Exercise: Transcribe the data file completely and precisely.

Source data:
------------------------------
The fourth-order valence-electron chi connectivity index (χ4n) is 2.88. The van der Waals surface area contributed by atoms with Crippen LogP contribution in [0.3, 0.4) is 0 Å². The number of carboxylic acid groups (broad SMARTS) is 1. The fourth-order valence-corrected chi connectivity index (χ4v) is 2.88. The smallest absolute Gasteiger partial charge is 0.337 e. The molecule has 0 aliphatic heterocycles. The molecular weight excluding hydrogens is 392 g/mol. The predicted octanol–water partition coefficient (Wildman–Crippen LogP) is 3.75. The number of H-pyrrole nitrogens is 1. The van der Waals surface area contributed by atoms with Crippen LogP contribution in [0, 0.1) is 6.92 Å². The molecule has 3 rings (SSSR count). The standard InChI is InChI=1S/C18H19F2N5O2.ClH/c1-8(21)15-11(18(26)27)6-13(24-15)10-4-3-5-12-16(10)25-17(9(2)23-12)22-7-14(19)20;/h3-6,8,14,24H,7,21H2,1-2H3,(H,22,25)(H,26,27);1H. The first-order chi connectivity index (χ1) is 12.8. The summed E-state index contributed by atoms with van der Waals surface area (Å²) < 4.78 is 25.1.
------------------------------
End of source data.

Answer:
The fourth-order valence-electron chi connectivity index (χ4n) is 2.88. The van der Waals surface area contributed by atoms with Crippen LogP contribution in [0.3, 0.4) is 0 Å². The number of carboxylic acid groups (broad SMARTS) is 1. The fourth-order valence-corrected chi connectivity index (χ4v) is 2.88. The smallest absolute Gasteiger partial charge is 0.337 e. The molecule has 0 aliphatic heterocycles. The molecular weight excluding hydrogens is 392 g/mol. The predicted octanol–water partition coefficient (Wildman–Crippen LogP) is 3.75. The number of H-pyrrole nitrogens is 1. The van der Waals surface area contributed by atoms with Crippen LogP contribution in [0, 0.1) is 6.92 Å². The molecule has 3 rings (SSSR count). The standard InChI is InChI=1S/C18H19F2N5O2.ClH/c1-8(21)15-11(18(26)27)6-13(24-15)10-4-3-5-12-16(10)25-17(9(2)23-12)22-7-14(19)20;/h3-6,8,14,24H,7,21H2,1-2H3,(H,22,25)(H,26,27);1H. The first-order chi connectivity index (χ1) is 12.8. The summed E-state index contributed by atoms with van der Waals surface area (Å²) < 4.78 is 25.1.